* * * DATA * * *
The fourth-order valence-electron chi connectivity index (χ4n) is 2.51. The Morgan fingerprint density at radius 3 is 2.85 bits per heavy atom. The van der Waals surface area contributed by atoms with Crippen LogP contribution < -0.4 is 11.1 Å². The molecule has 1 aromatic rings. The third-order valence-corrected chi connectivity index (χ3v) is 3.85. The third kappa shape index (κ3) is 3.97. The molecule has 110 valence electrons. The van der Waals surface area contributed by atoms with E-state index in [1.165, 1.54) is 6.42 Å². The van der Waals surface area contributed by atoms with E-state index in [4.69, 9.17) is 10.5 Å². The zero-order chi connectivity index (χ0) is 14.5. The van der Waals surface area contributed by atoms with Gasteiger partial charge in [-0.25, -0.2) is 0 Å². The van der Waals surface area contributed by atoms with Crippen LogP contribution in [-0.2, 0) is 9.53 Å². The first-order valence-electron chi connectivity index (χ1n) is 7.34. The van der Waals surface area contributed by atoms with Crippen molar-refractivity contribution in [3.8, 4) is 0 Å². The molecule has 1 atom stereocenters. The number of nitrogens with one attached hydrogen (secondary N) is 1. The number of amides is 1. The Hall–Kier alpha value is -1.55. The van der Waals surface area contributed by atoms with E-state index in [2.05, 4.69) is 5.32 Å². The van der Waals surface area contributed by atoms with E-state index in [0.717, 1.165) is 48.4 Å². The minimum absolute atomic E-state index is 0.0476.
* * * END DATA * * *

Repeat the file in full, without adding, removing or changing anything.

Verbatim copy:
The fourth-order valence-electron chi connectivity index (χ4n) is 2.51. The Morgan fingerprint density at radius 3 is 2.85 bits per heavy atom. The van der Waals surface area contributed by atoms with Crippen LogP contribution < -0.4 is 11.1 Å². The molecule has 1 aromatic rings. The third-order valence-corrected chi connectivity index (χ3v) is 3.85. The third kappa shape index (κ3) is 3.97. The molecule has 110 valence electrons. The van der Waals surface area contributed by atoms with E-state index in [1.165, 1.54) is 6.42 Å². The van der Waals surface area contributed by atoms with E-state index in [4.69, 9.17) is 10.5 Å². The zero-order chi connectivity index (χ0) is 14.5. The van der Waals surface area contributed by atoms with Gasteiger partial charge in [-0.25, -0.2) is 0 Å². The van der Waals surface area contributed by atoms with Crippen LogP contribution in [-0.2, 0) is 9.53 Å². The first-order valence-electron chi connectivity index (χ1n) is 7.34. The van der Waals surface area contributed by atoms with Crippen molar-refractivity contribution in [3.8, 4) is 0 Å². The molecule has 1 atom stereocenters. The number of nitrogens with one attached hydrogen (secondary N) is 1. The number of amides is 1. The Hall–Kier alpha value is -1.55. The van der Waals surface area contributed by atoms with E-state index in [2.05, 4.69) is 5.32 Å². The van der Waals surface area contributed by atoms with E-state index in [0.717, 1.165) is 48.4 Å². The minimum absolute atomic E-state index is 0.0476.